2nd International Nanotechnology Conference & Expo
April 3-5, 2017 Dubai, UAE
Extraction of activated carbon from rice husk and its electrochemical characterization
1Nanotechnology, National Institute of Technology, India
2Department of Physics, National Institute of Technology, India
Now days, agricultural waste material are getting a wide exposure to the future generation of material science world. Rice husk is one of them, and its global production is approximately 140 million tons, annually. In the majority of cases much of the husk produced from the processing of rice is either burnt or dumped as a waste. In the present work, an attempt has been made to synthesize activated carbon (RHACʼs) from Rice Husk via KOH and K2CO3 chemical activation. Activated Carbon is a potential electrode material of supercapacitor for energy storage applications. Supercapacitors can deliver high power and reasonable energy densities with both electrostatically and electrochemically as compared to batteries. Rice Husk was initially physically activated at temperature 300°C and 600°C in a furnace with a holding time of 1hr and the carbonized material thus obtained was soaked in 1M KOH and K2CO3, in 1:1 ratio for overnight and was followed physical activation at 300°C for 2hrs in a furnace. Activated Carbon thus obtained were characterized by x-ray diffraction method in order to know the presence of amorphous carbon, scanning electron microscopy to know the pore formation, fourier transform infrared spectroscopy analyses in order to identify the appearance and disappearance of functional groups during different activation temperatures and finally the cyclic voltammetry analysis was done to investigate the electrochemical behavior of the activated carbon material.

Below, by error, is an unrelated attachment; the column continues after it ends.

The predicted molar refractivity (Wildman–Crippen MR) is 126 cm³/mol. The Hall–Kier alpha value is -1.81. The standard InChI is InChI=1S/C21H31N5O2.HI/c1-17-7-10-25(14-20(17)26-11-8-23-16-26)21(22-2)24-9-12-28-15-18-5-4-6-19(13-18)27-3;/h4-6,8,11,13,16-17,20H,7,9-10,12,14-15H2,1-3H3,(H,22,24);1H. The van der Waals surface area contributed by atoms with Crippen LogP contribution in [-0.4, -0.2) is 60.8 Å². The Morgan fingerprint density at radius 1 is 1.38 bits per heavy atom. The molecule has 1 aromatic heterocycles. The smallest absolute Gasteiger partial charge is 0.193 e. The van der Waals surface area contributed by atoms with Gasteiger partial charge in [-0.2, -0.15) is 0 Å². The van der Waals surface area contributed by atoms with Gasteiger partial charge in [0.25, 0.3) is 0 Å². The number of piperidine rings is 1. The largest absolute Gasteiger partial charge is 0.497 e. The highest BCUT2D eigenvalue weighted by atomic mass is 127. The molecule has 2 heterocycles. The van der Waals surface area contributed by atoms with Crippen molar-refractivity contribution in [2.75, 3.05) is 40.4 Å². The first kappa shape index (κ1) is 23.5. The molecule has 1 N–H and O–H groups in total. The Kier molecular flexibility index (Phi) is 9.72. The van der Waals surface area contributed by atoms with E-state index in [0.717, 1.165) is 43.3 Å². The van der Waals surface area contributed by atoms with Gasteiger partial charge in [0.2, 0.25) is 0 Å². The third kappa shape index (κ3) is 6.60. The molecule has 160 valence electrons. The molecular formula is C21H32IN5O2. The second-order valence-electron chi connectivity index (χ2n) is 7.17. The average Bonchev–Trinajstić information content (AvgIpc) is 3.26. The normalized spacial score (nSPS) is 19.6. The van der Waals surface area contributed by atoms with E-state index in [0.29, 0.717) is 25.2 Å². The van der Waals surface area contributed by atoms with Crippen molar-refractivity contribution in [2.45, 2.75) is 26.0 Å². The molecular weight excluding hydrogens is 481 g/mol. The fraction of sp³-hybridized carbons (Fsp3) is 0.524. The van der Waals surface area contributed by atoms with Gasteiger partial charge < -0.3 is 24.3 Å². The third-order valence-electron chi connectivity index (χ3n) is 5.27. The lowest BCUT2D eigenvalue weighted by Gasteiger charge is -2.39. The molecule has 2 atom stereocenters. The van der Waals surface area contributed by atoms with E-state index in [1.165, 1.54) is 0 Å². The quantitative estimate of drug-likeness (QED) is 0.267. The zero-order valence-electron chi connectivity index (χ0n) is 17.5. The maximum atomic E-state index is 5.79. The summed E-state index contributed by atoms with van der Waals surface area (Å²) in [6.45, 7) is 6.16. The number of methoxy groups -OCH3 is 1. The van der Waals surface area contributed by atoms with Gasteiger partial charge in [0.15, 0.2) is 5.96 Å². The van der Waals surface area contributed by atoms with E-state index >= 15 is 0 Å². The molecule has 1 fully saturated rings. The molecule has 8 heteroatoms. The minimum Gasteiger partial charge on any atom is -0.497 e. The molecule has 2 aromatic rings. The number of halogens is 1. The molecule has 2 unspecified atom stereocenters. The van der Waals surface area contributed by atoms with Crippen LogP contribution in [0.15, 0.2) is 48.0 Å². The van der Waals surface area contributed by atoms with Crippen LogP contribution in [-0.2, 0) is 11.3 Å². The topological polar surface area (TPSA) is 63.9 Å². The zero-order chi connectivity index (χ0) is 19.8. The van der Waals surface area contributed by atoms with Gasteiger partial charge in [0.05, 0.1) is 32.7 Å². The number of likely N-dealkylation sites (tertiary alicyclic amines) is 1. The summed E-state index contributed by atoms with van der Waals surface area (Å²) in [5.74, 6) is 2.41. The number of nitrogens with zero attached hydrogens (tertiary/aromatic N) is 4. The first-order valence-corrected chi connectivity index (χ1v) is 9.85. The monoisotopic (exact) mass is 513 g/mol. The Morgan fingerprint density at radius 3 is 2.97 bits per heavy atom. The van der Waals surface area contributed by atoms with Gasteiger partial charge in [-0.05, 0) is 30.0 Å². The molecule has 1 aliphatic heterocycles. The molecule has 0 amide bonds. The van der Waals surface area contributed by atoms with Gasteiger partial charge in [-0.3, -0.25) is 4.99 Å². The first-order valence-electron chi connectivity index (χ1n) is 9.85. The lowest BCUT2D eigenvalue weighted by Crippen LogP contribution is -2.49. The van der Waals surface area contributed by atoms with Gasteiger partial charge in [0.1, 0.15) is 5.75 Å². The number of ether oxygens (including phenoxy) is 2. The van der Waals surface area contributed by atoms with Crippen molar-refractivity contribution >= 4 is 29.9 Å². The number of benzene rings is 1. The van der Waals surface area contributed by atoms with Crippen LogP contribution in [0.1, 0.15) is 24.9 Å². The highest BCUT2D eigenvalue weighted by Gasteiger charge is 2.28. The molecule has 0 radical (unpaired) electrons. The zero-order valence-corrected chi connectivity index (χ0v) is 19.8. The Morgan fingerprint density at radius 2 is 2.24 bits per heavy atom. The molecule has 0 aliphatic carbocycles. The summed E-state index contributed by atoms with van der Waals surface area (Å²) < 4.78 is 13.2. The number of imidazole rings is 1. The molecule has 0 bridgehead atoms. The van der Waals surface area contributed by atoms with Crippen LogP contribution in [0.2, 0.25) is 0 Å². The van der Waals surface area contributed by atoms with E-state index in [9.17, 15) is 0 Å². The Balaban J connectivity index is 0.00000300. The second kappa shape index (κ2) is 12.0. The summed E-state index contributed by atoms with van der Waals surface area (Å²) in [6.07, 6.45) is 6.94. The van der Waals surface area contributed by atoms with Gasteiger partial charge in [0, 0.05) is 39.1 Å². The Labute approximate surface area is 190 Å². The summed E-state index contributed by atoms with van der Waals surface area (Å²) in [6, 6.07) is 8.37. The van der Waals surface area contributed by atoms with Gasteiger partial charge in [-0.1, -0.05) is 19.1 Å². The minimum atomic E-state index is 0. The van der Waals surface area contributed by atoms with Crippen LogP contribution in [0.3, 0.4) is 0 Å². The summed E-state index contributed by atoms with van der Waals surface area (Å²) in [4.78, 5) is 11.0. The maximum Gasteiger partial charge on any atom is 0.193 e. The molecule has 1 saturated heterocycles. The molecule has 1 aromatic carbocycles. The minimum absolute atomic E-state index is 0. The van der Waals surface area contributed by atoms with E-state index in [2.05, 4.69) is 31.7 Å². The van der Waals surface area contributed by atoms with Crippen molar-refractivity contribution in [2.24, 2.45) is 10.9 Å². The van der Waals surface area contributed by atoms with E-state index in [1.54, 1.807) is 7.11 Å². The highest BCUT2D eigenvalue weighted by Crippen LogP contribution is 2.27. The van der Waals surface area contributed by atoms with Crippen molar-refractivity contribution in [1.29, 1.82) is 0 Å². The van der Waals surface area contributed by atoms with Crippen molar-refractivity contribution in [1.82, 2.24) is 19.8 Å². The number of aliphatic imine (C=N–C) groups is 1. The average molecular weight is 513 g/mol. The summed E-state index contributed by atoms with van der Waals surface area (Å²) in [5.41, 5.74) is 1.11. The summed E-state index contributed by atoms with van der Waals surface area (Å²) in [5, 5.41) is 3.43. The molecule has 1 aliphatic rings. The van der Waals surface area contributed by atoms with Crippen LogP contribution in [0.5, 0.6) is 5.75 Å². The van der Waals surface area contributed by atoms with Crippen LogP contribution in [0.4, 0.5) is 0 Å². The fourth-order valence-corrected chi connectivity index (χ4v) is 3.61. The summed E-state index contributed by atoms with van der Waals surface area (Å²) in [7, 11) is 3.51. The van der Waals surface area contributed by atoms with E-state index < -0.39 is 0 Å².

The K2CO3 - activated sample showed higher yield and better pore structures as compared to KOH-activated sample. XRD showed the presence of amorphous carbon at a diffraction peak 2theta equals to 26.2°and finally CV curves exhibit capacitive behavior showing nearly rectangular shape for different scan rates 50mV/s,25mV/s,20mV/s,10mV/s,5mV/s.
Keywords: Rice husk, Activated carbon, Physical and Chemical activation, FTIR, Cyclic Voltammetry.
Bhavya Joshi joined National Institute of Technology, Kurukshetra, a premier engineering institute of India, to pursue her master's in the field of Nano Technology. Passionate about latest developments taking place in Nano Science around the world, the move to go for higher study in Nano Technology was a natural fit for her. With encouragement from family and friends, Bhavya after completing her Bachelors in Electronics and Communication engineering, has developed keen interest in the area of Nano Technology. She is convinced that the in the near future,Nano Technology will see the most advancement and will have the cutting edge technology which will rule the world in every field. She is very keen to make her career in Nano Technology by being a part of any research group. She is an avid reader and loves to travel a lot.